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I'm looking into using Transfer Learning to take the ResNet50 model trained on ImageNet and fine tune it to my own dataset using Keras.

However, I feel I have some misconception about what exactly fine tuning is, and how to perform it.

In this paper, which I read many months back, I understood that transfer learning was a process where you took the first n layers from a pre-trained model, added on your own final layers for your task, and then fine tuning was where you did NOT freeze the weights from layers you transferred from the pre-trained model, but instead allowed them to update with a very low learning rate. I also understood that this method resulted in better generalisation, and results in general, than freezing the weights from the transferred layers.

However, every time I see fine tuning mentioned on the internet, people refer to freezing the weights from the transferred layers and applying a low learning rate to the new layers - only allowing their weights to update. As seen here.

This answer also recommends freezing the weights from the transferred layers.

I just don't see how this advice lines up with the results from the paper. It suggests that taking a large number of layers from the original network and freezing their weights will give a poor result, whereas allowing the weights from the transferred layers to be fine-tuned will improve generalisation.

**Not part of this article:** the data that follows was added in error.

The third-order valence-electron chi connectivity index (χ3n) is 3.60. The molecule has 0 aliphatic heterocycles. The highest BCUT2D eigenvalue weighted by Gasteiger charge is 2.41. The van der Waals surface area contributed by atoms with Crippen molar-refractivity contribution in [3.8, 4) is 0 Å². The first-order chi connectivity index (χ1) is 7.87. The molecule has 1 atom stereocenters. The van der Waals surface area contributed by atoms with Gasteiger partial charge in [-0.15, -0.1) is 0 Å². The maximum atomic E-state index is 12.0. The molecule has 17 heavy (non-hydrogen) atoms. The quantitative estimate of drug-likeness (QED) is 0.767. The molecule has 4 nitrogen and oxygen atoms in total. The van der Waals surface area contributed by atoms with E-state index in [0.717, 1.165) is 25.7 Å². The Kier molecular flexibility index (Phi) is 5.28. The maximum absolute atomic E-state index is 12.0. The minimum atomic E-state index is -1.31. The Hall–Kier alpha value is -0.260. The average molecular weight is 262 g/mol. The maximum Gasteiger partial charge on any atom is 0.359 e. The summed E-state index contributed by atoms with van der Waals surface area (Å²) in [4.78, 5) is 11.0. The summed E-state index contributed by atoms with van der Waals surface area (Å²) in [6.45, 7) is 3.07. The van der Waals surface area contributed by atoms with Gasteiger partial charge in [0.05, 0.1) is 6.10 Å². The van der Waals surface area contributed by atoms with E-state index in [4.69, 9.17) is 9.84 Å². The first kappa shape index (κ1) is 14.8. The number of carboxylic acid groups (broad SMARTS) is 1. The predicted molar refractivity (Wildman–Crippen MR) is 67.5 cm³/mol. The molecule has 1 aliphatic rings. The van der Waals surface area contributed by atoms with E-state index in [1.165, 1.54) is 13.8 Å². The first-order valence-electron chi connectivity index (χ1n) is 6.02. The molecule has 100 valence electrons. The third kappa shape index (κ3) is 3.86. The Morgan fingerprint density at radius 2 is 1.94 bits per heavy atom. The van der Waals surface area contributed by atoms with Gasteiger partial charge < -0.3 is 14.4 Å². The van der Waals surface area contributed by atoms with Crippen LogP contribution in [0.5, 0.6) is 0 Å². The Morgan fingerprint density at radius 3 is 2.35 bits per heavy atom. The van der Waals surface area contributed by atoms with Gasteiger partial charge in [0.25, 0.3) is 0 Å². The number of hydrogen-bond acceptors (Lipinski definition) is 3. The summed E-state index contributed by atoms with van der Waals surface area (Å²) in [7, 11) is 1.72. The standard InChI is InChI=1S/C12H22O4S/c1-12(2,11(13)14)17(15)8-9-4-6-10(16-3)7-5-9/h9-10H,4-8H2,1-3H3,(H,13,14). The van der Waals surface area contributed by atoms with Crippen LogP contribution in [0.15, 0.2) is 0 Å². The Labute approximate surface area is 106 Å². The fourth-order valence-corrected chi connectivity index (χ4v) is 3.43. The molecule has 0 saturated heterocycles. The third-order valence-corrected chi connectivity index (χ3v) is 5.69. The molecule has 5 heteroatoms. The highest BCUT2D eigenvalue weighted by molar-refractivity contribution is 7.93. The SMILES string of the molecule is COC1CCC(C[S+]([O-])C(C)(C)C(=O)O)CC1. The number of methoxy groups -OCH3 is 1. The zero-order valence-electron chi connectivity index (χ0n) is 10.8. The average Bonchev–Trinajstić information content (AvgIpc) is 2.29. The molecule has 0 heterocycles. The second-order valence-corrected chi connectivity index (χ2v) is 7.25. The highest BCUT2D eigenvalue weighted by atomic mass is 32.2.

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I would like to share my understanding here. Here is a thesis and in its related work author has explained Transfer learning and Fine-Tuning.

  1. Unsupervised pre-training is a good strategy to train deep neural networks for supervised and unsupervised tasks.
  2. Fine-tuning can be seen as an extension of the above approach where the learned layers are allowed to retrain or fine-tune on the domain specific task.
  3. Transfer learning, on the other hand, requires two different task, where learning from one distribution can be transferred to another. [These points are taken from the related work of this thesis]

Now, I think your understanding is correct about Transfer learning and Fine-Tuning. But, Freezing the weights is a choice that you get, if you don't freeze then we call that the network is now fine-tuned on the domain-specific data. And yes, it should usually provide better generalization. On the other hand, if you freeze the weights depends on the problem and type of network you have. For example, IMAGENET layers are widely used to classify images and its layers are frozen (1) as its computationally expensive (2) Imagenet data covers a large distribution of the data and (3) the last layer is usually enough to capture the small variations that a domain-specific image. This is good because of strong representation capacity of Imagenet and may not be true for every model. Hence depending on the case one should empirically answer this question precisely.

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